Laura was killed by her husband Cezar, leaving their two young children, Delfina and Stephan, in the care of Cezar's parents. But that was long ago. Now Nani, Delfina's grandmother is dying, and all the Aunts are there to see her through the end. Throughout her life, Delfina has wondered about her mother and raged against her grandmother. But Nani has been hiding something which she pushed deep inside ever since she was the young and pretty Tatiana, marrying the man she adored. This is "Tatiana's Wedding" by Cynthia A. Robinson.
Stories about families with dark secrets are nothing new. Stories about passion and love both requited and rejected are also far from innovative. Even the combination of the two isn't anything all that special. And these are the basic themes of "Tatiana's Wedding". But before you start yawning and turn away to see what else there is to read, I'd ask you to give this one a second look. The reason for this is primarily because of the unique quality that Robinson brings to this tale. Robinson wraps her readers into the lives of these people in silky folds and layers. Her writing style is smooth and gentle as she observes and allows us to watch how these people have fallen into such harsh and darkened places in their lives. It is precisely the contrast of how she uses language to the stark and rough realities of her character's lives is something that many authors strive for but few accomplish. For this alone, Robinson's debut novel is worth a look.
Of course, style without content would be useless. Robinson gives us a plot that moves at a pace which emphasizes the softness of her prose. She never gives away too much, while at the same time she builds her characters very carefully. This is done with quite a bit of flashbacks, but with a precision that will surprise you in how nicely they all come together. She also gives us a peek into the Polish-American community that we've probably never seen before. All of this is done in a mere 144 pages, which comes to an end at just the right point in the story, and almost immediately after the climax. Some people might feel that this finishes too quickly. I prefer a book that gives me a snapshot I can think about afterwards, to one that ties everything up too neatly at the end.
The other thing that impressed me here was how Robinson used parallels in this book. On the one hand we have Nani - the dying and stalwart grandmother whose unrequited passion for her husband has worn away into bitterness. On the other hand we have Delfina, a girl as singular as her own name who cannot come to grips with her mother being taken away from her at so young an age. Because of that loss, and the subsequent coldness from her grandmother, she seems incapable of letter herself be consoled. For her it is as if passion is something unobtainable. More significantly, while Nani's life of being stuck with such disappointment is finally ending, we witness Delfina's growing understanding of the past, which could lead to her to learn how to stop being a disappointment to both her and others.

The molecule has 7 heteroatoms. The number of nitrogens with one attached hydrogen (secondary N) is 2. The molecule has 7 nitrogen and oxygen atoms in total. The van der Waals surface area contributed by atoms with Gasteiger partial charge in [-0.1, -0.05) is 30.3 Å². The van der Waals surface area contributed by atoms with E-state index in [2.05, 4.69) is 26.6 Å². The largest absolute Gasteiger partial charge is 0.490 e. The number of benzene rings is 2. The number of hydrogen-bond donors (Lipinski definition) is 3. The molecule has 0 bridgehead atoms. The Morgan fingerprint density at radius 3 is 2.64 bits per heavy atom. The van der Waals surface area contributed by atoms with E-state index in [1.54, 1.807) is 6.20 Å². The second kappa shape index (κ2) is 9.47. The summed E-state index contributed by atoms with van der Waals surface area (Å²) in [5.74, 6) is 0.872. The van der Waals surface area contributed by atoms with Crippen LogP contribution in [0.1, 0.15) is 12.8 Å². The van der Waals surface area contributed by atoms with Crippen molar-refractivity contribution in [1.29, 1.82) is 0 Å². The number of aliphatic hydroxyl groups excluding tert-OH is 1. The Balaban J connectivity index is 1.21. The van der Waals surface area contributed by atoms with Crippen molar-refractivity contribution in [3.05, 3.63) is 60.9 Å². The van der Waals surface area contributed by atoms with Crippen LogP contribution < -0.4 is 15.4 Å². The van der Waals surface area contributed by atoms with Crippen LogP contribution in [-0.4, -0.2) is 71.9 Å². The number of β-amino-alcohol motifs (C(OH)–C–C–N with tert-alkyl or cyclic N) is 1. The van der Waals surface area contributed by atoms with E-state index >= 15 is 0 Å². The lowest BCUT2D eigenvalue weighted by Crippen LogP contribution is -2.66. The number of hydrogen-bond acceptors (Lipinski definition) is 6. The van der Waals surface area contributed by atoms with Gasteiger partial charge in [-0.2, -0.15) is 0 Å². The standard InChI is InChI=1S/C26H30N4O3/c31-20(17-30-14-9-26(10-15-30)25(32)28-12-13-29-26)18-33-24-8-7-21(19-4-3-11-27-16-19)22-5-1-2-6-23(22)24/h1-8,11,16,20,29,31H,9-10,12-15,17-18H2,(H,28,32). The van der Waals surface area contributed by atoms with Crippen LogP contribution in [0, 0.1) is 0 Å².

With this type of praise I have to add that the work isn't perfect. There were times early on in the book that I felt confused regarding the characters, and got them mixed up on more than one occasion. One of the reasons for this is because two of the characters had the same name - Stephan the brother of Delfina, and Stephan their grandfather. But as I continued reading, all of the characters straightened themselves out, and by about half way through the book, this was no longer a problem. I was also a bit perplexed by a few of the timelines, where some things seemed to happen slightly out of sync with reality. While these didn't get resolved, at a certain point, they seemed far less important to the story and I was able to ignore them.
All told, this is a remarkably beautiful debut novel that takes complex and uncomfortable situations and puts them into a prose that warms and entices. Robinson brings us into the world of people who are absolutely ordinary, but have qualities and experiences that bubble just below the surface, and make them ultimately fascinating. For all this, I'm giving "Tatiana's Wedding" by Cynthia A. Robinson a rating of four and a half stars out of five.